The prevalence of oral ulceration in Swedish horses when ridden with bit and bridle and when unridden

Vet J. 2008 Dec;178(3):405-10. doi: 10.1016/j.tvjl.2008.09.020. Epub 2008 Nov 21.


Oral soft tissue ulcers are common disorders of horses, but it is unclear if their prevalence is increased by riding horses with a bit and bridle. Oral examinations were performed on 113 horses and ponies, all which had received routine dental floating, that were divided into four groups depending on when they had last been ridden with a bit and bridle. The subjects comprised: group 1, a randomly selected population of ridden horses; group 2, a group of horses examined after being rested at pasture for 5 weeks; group 3, the previous group following 7 weeks of riding with a bit and bridle, and group 4, brood mares that had not been ridden for at least 11 months. Lip and intraoral soft tissue lesions were recorded at seven pre-determined locations, with lesions classified as large or small; acute or chronic. The examinations showed that horses that were currently being ridden with a bit and bridle had a significantly higher prevalence of large and acute buccal ulcers opposite the maxillary Triadan 06 teeth and of the commissures of the lips, as compared to horses that were not being currently ridden. It was concluded that using a bit and bridle can cause oral ulceration even in horses that have regular prophylactic dental floating. It is suggested that riding tack should be individually fitted for each horse and also that prophylactic dental treatments should be individually adapted for each horse.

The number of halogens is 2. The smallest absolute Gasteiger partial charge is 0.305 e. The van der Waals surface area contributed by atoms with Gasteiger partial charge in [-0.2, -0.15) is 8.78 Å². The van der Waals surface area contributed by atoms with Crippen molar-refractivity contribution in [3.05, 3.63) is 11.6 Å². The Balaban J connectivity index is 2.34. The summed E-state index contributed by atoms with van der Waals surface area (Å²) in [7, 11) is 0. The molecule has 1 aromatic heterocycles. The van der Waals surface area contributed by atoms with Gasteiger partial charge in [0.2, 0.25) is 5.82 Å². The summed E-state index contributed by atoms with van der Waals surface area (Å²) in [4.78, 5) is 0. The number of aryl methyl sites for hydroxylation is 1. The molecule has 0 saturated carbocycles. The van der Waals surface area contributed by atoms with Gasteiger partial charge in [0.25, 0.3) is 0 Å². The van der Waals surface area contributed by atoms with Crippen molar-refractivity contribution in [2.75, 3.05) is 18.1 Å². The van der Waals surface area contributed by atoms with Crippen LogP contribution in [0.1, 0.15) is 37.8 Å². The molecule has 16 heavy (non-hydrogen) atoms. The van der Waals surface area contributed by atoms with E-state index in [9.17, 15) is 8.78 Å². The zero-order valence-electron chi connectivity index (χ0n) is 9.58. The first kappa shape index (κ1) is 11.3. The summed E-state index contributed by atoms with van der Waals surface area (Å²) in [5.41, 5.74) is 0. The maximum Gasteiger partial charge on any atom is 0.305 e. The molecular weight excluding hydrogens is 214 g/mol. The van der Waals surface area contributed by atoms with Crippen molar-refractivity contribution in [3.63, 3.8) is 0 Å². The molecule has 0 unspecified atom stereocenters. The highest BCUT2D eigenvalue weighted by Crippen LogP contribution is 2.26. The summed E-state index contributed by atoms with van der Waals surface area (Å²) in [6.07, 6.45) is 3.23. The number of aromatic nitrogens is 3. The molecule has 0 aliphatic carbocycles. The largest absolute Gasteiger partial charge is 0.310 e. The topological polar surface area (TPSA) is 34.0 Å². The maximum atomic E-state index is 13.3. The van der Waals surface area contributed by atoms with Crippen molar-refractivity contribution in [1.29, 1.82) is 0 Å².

MeSH terms

  • Animals
  • Dentistry / methods
  • Dentistry / veterinary
  • Diagnosis, Oral
  • Female
  • Horse Diseases / epidemiology*
  • Horse Diseases / pathology
  • Horses
  • Male
  • Oral Ulcer / epidemiology
  • Oral Ulcer / pathology
  • Oral Ulcer / veterinary*
  • Prevalence
  • Risk Factors
  • Sports
  • Sweden / epidemiology